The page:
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Unix for Beginners


Why Unix/Linux Skills ?

The huge growth in the Internet has seen a great increase in the demand for Unix skills in the job market, since flavours of the Unix operating system (Linux, FreeBSD, NetBSD, Solaris, HP/UX, AIX,  Tru64, Irix) are the preferred operating system used by most web server sites. Therefore graduates with good Unix skills have a big advantage in the job market, and can frequently get much better starting salaries.

Many computing subjects also rely on tools which were originally developed on Unix, and run best on this operating system. Therefore good Unix skills make it easier for a student to get work done in such subjects, and this means better results for the same effort put in.

What you learn on one variety of Unix you can nearly always put to use on another. Therefore these are skills which are portable between jobs, which makes it easier for you to move to more interesting jobs once you are in industry.

Why Linux or BSD ?

Linux and FreeBSD/NetBSD are FREE operating systems, available off the Internet, or on very cheap CD-ROMs. Usually a CD-ROM will contain hundreds of precompiled tools, such as compilers, typesetters, viewers, browsers, editors, drawing packages. If you were to purchase commercial software tools to do the same job, you would have to pay thousands of dollars. Both the Linux and BSD operating system come in a wide variety of flavours, with various tools packages and extra features.

Another nice feature is that you can get versions to run not only on Intel PC hardware, but also on Apple Macintosh and other hardware. In fact, most of the software tools which run on Linux or BSD will also run on large commercial Unix machines, so that most of the skills you develop using Linux or BSD will be very useful once you are out in industry. Favourites like Netscape and Acroread, desktop packages like StarOffice (Word clone),  are available free, and many commercial tools like FrameMaker are now also becoming available for Linux, or BSD.

The Most Important Reason of All ?

Unix is simply great fun, so much so that many people use it for enjoyment alone !

How to Install and Set Up Linux or BSD ?

Dozens of websites for beginners exist on the Internet - here is small collection of links to find help. Browse them, read them, and become familiar with what is out there.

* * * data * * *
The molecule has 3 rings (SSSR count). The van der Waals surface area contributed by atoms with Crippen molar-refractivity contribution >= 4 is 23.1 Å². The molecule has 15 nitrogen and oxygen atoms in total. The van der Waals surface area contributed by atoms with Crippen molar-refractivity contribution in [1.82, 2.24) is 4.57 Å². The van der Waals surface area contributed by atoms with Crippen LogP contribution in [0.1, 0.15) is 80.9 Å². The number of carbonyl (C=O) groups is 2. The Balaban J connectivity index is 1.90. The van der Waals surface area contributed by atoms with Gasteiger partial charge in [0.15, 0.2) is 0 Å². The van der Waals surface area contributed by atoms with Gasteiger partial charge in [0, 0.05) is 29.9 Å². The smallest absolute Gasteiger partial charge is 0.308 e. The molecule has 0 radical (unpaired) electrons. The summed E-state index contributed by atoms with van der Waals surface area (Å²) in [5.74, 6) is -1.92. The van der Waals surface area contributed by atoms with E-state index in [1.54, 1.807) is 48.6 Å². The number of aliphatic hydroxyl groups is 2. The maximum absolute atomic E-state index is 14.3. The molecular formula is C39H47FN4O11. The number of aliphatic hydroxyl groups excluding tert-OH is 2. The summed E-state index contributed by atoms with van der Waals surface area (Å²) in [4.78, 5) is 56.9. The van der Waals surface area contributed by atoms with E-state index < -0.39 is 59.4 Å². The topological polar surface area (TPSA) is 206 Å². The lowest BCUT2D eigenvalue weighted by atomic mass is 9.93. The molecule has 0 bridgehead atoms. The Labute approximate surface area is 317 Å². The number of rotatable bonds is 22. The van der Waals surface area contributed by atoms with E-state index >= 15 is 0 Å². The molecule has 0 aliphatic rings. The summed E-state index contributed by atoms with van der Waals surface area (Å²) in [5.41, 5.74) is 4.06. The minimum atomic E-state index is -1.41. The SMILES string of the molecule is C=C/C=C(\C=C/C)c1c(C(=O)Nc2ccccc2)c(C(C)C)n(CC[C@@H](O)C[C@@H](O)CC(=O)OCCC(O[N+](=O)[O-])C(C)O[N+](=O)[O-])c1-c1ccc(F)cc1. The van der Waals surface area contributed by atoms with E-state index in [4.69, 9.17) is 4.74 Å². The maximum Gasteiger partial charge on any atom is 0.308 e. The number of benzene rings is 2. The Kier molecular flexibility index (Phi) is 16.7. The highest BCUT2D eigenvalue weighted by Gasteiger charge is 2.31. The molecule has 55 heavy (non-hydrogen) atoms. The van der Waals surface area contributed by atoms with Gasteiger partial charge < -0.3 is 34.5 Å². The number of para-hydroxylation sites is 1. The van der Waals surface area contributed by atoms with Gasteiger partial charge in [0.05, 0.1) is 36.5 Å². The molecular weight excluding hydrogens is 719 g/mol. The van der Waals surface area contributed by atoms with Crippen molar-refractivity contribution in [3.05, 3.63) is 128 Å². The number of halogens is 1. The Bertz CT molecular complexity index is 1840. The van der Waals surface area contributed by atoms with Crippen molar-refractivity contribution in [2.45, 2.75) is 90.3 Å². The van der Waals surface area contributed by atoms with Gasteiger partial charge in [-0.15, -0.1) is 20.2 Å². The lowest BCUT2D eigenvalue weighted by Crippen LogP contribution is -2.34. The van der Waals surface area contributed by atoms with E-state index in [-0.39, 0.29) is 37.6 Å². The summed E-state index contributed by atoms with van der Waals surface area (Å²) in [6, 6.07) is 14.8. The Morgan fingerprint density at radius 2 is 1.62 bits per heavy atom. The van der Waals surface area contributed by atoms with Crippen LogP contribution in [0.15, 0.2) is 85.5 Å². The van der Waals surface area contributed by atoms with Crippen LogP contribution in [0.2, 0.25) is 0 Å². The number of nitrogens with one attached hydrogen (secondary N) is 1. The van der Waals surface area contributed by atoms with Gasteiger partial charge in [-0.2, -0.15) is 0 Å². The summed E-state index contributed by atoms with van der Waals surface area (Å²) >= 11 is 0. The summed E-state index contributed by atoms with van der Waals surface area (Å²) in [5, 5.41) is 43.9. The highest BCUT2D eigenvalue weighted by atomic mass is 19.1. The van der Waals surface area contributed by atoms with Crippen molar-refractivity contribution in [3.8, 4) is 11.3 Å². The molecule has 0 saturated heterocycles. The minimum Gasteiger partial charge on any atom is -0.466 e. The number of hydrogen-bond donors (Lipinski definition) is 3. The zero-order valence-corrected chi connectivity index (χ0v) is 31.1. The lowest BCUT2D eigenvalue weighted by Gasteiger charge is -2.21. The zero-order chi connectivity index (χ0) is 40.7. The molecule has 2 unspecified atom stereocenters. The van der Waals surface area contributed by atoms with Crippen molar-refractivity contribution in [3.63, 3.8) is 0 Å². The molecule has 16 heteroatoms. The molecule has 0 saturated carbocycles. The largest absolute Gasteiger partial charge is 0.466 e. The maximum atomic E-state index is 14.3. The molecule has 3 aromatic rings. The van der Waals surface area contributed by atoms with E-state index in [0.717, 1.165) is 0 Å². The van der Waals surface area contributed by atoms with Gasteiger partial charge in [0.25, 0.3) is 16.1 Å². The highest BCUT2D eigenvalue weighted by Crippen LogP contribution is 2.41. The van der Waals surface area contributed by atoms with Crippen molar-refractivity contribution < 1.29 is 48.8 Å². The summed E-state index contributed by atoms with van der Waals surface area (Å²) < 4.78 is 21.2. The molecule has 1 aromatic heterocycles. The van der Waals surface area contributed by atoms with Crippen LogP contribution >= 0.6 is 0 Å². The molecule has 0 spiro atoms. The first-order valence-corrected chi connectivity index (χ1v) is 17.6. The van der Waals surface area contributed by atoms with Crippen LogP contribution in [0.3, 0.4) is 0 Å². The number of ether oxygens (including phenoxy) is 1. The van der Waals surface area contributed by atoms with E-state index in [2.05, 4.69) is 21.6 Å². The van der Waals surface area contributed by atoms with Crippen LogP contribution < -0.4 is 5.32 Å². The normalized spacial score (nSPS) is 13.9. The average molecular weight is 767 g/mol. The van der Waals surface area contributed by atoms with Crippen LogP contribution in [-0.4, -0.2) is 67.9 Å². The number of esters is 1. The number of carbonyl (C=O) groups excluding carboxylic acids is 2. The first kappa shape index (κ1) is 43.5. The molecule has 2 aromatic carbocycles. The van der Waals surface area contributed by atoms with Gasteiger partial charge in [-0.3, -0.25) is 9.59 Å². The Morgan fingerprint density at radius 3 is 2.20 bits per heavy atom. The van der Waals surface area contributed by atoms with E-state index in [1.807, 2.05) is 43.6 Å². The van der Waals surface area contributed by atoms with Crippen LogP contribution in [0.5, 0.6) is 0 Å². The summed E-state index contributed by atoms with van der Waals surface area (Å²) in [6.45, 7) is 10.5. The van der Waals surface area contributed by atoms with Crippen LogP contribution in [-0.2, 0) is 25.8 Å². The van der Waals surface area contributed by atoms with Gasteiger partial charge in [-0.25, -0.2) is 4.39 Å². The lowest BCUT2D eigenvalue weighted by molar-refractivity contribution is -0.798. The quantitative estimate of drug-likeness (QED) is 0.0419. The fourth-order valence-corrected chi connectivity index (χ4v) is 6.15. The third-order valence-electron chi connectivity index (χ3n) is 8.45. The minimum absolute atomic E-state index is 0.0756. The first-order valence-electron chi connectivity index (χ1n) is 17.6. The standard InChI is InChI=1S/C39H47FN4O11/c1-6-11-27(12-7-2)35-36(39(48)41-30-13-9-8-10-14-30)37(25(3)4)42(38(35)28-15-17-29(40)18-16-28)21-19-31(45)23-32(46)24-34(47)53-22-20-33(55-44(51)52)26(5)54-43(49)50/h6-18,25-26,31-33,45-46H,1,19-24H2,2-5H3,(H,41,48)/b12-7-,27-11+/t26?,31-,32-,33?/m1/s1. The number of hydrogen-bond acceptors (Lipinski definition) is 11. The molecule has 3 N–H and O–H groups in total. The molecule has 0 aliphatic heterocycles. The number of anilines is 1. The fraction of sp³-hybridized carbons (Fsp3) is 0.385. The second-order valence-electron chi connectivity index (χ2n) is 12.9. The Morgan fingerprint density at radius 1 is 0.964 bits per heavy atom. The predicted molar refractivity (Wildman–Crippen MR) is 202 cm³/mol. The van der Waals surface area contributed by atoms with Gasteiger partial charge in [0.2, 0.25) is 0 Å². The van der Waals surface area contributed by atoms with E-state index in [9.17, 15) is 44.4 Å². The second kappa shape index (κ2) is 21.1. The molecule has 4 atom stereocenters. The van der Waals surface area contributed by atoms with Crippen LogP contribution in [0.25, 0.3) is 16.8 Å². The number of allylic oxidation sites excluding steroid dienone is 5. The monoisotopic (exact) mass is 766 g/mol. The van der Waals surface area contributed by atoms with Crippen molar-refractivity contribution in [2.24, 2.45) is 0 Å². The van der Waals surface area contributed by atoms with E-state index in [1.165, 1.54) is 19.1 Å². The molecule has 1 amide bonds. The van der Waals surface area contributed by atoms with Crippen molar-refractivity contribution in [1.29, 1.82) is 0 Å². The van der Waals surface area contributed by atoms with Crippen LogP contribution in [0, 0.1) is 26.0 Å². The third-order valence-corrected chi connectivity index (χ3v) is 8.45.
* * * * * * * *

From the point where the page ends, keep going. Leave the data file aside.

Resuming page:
Check out....

Linux www.linux.org - the Linux Website. Linux is usually preferred by beginners, since it is the easiest free operating system to install, set up and configure. It is the most widely used of all free operating systems.

Other Linux links:
- TuCows Linux - large collection of Linux software
- Linux Kernel - the core of the Linux operating system
FreeBSD www.freebsd.org -  the FreeBSD Website FreeBSD is the most widely used free version of the BSD operating system, originally developed at Berkeley in the late 1970s. Commercial BSD was the operating system used by most commercial Unix systems during the 1980s. Now it is available free. FreeBSD is a little more demanding than Linux to set up, but runs faster.
NetBSD www.netbsd.org - the NetBSD Website  NetBSD is an alternative flavour of  BSD, and is unique since it can run on dozens of different types of computers. It is also more demanding than Linux to set up, especially for beginners.
KDE www.kde.org - the KDE Website KDE is a powerful graphical desktop environment for computers running Unix. It combines ease of use, contemporary functionality and outstanding graphical design with the technological superiority of the Unix operating system.
XFree86 www.xfree86.org - the XFree86 Website Probably the most complicated part of setting up a free Unix system is getting the X-windows server running. For more details, check out the XFree86 Website.

Documentation on UNIX software

  • Emacs - text editor and communication tool


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